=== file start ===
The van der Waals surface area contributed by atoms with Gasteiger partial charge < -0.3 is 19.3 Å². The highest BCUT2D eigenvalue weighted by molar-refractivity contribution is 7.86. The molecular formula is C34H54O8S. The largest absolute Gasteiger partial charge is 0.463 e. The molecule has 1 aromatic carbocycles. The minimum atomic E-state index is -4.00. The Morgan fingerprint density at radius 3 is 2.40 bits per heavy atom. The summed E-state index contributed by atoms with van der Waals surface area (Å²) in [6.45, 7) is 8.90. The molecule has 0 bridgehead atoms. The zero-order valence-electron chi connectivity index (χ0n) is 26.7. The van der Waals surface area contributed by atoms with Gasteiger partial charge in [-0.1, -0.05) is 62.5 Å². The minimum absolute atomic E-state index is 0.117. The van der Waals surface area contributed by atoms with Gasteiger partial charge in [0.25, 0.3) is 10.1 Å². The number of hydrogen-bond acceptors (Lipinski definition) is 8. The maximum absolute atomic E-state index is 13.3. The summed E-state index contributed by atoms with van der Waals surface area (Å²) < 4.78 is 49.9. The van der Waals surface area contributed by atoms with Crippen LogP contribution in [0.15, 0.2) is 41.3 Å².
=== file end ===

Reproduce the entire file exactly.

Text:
The van der Waals surface area contributed by atoms with Gasteiger partial charge < -0.3 is 19.3 Å². The highest BCUT2D eigenvalue weighted by molar-refractivity contribution is 7.86. The molecular formula is C34H54O8S. The largest absolute Gasteiger partial charge is 0.463 e. The molecule has 1 aromatic carbocycles. The minimum atomic E-state index is -4.00. The Morgan fingerprint density at radius 3 is 2.40 bits per heavy atom. The summed E-state index contributed by atoms with van der Waals surface area (Å²) in [6.45, 7) is 8.90. The molecule has 0 bridgehead atoms. The zero-order valence-electron chi connectivity index (χ0n) is 26.7. The van der Waals surface area contributed by atoms with Gasteiger partial charge in [-0.1, -0.05) is 62.5 Å². The minimum absolute atomic E-state index is 0.117. The van der Waals surface area contributed by atoms with Gasteiger partial charge in [0.25, 0.3) is 10.1 Å². The number of hydrogen-bond acceptors (Lipinski definition) is 8. The maximum absolute atomic E-state index is 13.3. The summed E-state index contributed by atoms with van der Waals surface area (Å²) < 4.78 is 49.9. The van der Waals surface area contributed by atoms with Crippen LogP contribution in [0.15, 0.2) is 41.3 Å².